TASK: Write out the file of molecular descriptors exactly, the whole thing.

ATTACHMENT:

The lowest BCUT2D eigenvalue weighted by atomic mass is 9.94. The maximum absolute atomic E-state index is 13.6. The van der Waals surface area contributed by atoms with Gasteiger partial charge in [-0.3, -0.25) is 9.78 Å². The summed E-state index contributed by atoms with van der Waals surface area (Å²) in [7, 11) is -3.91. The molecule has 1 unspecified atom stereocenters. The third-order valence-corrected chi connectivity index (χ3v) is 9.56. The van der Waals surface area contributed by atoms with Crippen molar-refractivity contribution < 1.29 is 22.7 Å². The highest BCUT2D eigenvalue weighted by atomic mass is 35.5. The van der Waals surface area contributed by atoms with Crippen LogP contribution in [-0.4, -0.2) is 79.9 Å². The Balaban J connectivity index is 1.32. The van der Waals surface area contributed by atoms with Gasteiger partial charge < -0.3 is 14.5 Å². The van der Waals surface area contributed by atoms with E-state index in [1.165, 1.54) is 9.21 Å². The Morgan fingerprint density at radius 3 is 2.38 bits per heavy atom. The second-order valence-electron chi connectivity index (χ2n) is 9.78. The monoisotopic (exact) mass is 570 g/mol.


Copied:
The lowest BCUT2D eigenvalue weighted by atomic mass is 9.94. The maximum absolute atomic E-state index is 13.6. The van der Waals surface area contributed by atoms with Gasteiger partial charge in [-0.3, -0.25) is 9.78 Å². The summed E-state index contributed by atoms with van der Waals surface area (Å²) in [7, 11) is -3.91. The molecule has 1 unspecified atom stereocenters. The third-order valence-corrected chi connectivity index (χ3v) is 9.56. The van der Waals surface area contributed by atoms with Crippen molar-refractivity contribution < 1.29 is 22.7 Å². The highest BCUT2D eigenvalue weighted by atomic mass is 35.5. The van der Waals surface area contributed by atoms with Crippen LogP contribution in [-0.4, -0.2) is 79.9 Å². The Balaban J connectivity index is 1.32. The van der Waals surface area contributed by atoms with Gasteiger partial charge < -0.3 is 14.5 Å². The van der Waals surface area contributed by atoms with E-state index in [1.165, 1.54) is 9.21 Å². The Morgan fingerprint density at radius 3 is 2.38 bits per heavy atom. The second-order valence-electron chi connectivity index (χ2n) is 9.78. The monoisotopic (exact) mass is 570 g/mol.